Frequency-dependent incidence in models of sexually transmitted diseases: portrayal of pair-based transmission and effects of illness on contact behaviour.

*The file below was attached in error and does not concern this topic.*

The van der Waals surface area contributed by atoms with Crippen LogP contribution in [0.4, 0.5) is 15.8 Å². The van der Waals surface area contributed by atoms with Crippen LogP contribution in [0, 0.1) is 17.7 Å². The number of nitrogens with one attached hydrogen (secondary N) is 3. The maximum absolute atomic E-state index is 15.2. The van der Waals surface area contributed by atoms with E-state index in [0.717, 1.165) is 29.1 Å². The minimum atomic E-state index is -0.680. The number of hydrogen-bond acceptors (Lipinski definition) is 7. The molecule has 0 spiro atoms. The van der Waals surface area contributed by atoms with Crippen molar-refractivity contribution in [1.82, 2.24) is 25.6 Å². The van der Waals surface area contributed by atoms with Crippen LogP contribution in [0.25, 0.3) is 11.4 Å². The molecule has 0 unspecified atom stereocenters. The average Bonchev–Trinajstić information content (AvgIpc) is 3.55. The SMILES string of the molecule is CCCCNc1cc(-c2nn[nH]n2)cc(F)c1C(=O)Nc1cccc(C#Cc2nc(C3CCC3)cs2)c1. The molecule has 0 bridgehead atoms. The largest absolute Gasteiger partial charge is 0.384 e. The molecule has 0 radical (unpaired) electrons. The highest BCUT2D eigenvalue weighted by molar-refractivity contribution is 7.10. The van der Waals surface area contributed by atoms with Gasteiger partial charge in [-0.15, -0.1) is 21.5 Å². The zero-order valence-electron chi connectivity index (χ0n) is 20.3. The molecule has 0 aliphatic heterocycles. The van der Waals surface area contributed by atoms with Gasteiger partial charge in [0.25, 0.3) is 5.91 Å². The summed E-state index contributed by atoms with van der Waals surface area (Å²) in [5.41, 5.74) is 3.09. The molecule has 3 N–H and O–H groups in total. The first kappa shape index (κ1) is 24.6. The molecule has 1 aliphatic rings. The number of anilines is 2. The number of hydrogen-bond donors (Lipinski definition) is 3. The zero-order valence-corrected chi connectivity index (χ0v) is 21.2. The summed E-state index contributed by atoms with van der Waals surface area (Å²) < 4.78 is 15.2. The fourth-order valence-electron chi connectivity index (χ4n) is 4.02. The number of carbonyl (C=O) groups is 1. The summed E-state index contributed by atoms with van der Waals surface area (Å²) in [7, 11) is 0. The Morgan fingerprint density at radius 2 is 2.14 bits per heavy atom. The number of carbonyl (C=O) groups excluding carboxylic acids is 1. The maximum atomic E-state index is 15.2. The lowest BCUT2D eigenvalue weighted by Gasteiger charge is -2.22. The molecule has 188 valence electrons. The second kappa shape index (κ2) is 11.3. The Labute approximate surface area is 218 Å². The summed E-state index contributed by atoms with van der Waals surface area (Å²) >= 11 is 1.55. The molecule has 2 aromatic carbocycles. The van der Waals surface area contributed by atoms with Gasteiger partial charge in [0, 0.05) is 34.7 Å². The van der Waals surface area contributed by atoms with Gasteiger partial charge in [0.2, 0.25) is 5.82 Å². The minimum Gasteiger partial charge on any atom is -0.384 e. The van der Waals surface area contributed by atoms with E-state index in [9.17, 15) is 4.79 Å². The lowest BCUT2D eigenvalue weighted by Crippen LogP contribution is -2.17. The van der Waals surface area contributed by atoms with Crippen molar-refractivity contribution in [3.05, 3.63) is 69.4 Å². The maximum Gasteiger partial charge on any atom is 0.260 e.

We explore the transmission process for sexually transmitted diseases (STDs). We derive the classical frequency-dependent incidence mechanistically from a pair-formation model, using an approximation that applies to populations with rapid pairing dynamics (such as core groups or non-pair-bonding animals). This mechanistic derivation provides a framework to assess how accurately frequency-dependent incidence portrays the pair-based transmission known to underlie STD dynamics. This accuracy depends strongly on the disease being studied: frequency-dependent formulations are more suitable for chronic less-transmissible infections than for transient highly transmissible infections. Our results thus support earlier proposals to divide STDs into these two functional classes, and we suggest guidelines to help assess under what conditions each class can be appropriately modelled using frequency-dependent incidence. We then extend the derivation to include situations where infected individuals exhibit altered pairing behaviour. For four cases of increasing behavioural complexity, analytic expressions are presented for the generalized frequency-dependent incidence rate, basic reproductive number (R0) and steady-state prevalence (i infinity) of an epidemic. The expression for R0 is identical for all cases, giving refined insights into determinants of invasibility of STDs. Potentially significant effects of infection-induced changes in contact behaviour are illustrated by simulating epidemics of bacterial and viral STDs. We discuss the application of our results to STDs (in humans and animals) and other infectious diseases.

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